The swine flue is the most important part of your pig furnace. You have to have the damper open just the right amount to vent off the lighter pigs while retaining the larger ones in the pork tank.
Let's take a look here at Diagram One. Note call-out A. The pig damper. It's hard to remember whether the damn thing is open or closed. Do you pull it forward to open it, or is that closed? You could stick your head in there and look, but by the time your remember to check, you've usually got a nice, crackling fire going, and looking would roast your head.
You'll know soon enough. If the damper's closed, pretty soon a bunch of hydrogen-filled piglets comes pouring out of the front of the furnace, collecting up near the ceiling, running around upside-down, squealing. One little spark from their hooves on a light fixture, and kablam! It's raining bacon. That's not a bad thing, but it needs to happen in a controlled space. And the little piglets are cute. Nobody likes to see them get blown up.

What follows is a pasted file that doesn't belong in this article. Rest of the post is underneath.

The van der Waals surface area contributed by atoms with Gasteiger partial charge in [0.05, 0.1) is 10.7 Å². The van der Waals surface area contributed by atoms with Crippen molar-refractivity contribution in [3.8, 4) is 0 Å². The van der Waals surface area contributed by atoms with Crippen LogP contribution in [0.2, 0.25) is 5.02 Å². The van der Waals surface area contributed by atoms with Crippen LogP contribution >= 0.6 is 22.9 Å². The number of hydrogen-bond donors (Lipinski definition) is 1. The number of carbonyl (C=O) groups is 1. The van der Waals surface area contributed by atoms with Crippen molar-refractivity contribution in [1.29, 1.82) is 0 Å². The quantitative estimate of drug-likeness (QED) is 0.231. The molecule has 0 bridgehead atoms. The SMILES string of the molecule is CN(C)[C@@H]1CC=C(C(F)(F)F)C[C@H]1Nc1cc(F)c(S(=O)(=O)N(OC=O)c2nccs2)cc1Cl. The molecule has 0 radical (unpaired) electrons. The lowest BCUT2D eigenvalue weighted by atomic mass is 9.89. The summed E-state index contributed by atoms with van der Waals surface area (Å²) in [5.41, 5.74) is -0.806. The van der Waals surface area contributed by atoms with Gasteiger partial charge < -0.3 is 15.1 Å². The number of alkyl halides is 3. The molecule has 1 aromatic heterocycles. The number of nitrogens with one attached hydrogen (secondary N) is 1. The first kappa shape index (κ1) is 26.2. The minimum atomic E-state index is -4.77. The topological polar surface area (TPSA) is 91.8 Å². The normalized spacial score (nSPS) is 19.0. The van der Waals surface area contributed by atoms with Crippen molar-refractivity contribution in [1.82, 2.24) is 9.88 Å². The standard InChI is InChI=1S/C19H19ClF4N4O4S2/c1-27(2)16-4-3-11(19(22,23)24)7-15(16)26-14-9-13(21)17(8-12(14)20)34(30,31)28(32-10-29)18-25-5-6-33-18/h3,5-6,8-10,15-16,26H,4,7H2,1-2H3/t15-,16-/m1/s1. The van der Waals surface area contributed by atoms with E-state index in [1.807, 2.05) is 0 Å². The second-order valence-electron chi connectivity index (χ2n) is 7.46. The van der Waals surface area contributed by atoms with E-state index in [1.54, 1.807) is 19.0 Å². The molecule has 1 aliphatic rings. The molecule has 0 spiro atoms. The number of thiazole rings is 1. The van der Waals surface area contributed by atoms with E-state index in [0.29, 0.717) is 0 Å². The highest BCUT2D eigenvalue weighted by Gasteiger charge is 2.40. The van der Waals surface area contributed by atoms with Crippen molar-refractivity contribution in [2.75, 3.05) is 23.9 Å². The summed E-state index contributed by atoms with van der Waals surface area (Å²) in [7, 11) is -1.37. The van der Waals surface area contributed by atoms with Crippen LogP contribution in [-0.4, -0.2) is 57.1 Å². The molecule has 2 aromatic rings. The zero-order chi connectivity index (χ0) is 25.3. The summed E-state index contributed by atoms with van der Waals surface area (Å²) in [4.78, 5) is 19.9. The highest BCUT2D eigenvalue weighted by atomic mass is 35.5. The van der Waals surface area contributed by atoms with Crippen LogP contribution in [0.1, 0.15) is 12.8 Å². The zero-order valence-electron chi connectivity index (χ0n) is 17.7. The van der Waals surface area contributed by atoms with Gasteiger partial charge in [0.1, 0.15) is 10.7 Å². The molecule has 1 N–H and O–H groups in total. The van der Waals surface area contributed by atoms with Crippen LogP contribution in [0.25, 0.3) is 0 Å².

If you get the swine flue adjusted correctly, the stream of piglets flies up the chimney and out into the wind. The larger swine come out the vents at the bottom, the swine heatelator, and you have to let them out the door.
If you'd burn something other than those acorns, you wouldn't have to worry about all those pigs. It's the combustion product. You combine acorns and oxygen in the presence of heat, and you get pigs, water, hydrogen, and extra heat. That's just the chemistry of it.